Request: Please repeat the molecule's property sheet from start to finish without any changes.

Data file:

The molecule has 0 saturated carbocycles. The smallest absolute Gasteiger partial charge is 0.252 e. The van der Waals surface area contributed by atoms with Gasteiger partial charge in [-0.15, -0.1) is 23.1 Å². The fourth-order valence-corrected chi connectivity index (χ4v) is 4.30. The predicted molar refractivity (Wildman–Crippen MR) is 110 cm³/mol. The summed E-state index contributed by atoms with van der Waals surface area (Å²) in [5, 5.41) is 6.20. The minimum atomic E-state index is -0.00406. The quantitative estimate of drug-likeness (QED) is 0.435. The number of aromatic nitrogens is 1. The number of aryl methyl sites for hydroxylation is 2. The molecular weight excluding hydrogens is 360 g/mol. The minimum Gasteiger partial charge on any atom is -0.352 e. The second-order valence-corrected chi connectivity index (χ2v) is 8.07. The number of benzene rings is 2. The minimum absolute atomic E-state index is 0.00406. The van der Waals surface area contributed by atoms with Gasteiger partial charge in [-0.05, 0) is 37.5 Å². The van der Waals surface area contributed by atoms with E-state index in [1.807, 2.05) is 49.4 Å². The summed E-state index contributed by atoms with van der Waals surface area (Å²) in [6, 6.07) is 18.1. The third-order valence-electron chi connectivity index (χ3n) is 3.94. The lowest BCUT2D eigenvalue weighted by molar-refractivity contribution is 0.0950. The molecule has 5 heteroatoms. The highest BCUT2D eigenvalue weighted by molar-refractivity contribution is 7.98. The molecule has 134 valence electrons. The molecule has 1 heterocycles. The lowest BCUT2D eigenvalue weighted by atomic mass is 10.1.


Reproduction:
The molecule has 0 saturated carbocycles. The smallest absolute Gasteiger partial charge is 0.252 e. The van der Waals surface area contributed by atoms with Gasteiger partial charge in [-0.15, -0.1) is 23.1 Å². The fourth-order valence-corrected chi connectivity index (χ4v) is 4.30. The predicted molar refractivity (Wildman–Crippen MR) is 110 cm³/mol. The summed E-state index contributed by atoms with van der Waals surface area (Å²) in [5, 5.41) is 6.20. The minimum atomic E-state index is -0.00406. The quantitative estimate of drug-likeness (QED) is 0.435. The number of aromatic nitrogens is 1. The number of aryl methyl sites for hydroxylation is 2. The molecular weight excluding hydrogens is 360 g/mol. The minimum Gasteiger partial charge on any atom is -0.352 e. The second-order valence-corrected chi connectivity index (χ2v) is 8.07. The number of benzene rings is 2. The minimum absolute atomic E-state index is 0.00406. The van der Waals surface area contributed by atoms with Gasteiger partial charge in [-0.05, 0) is 37.5 Å². The van der Waals surface area contributed by atoms with E-state index in [1.807, 2.05) is 49.4 Å². The summed E-state index contributed by atoms with van der Waals surface area (Å²) in [6, 6.07) is 18.1. The third-order valence-electron chi connectivity index (χ3n) is 3.94. The lowest BCUT2D eigenvalue weighted by molar-refractivity contribution is 0.0950. The molecule has 5 heteroatoms. The highest BCUT2D eigenvalue weighted by molar-refractivity contribution is 7.98. The molecule has 134 valence electrons. The molecule has 1 heterocycles. The lowest BCUT2D eigenvalue weighted by atomic mass is 10.1.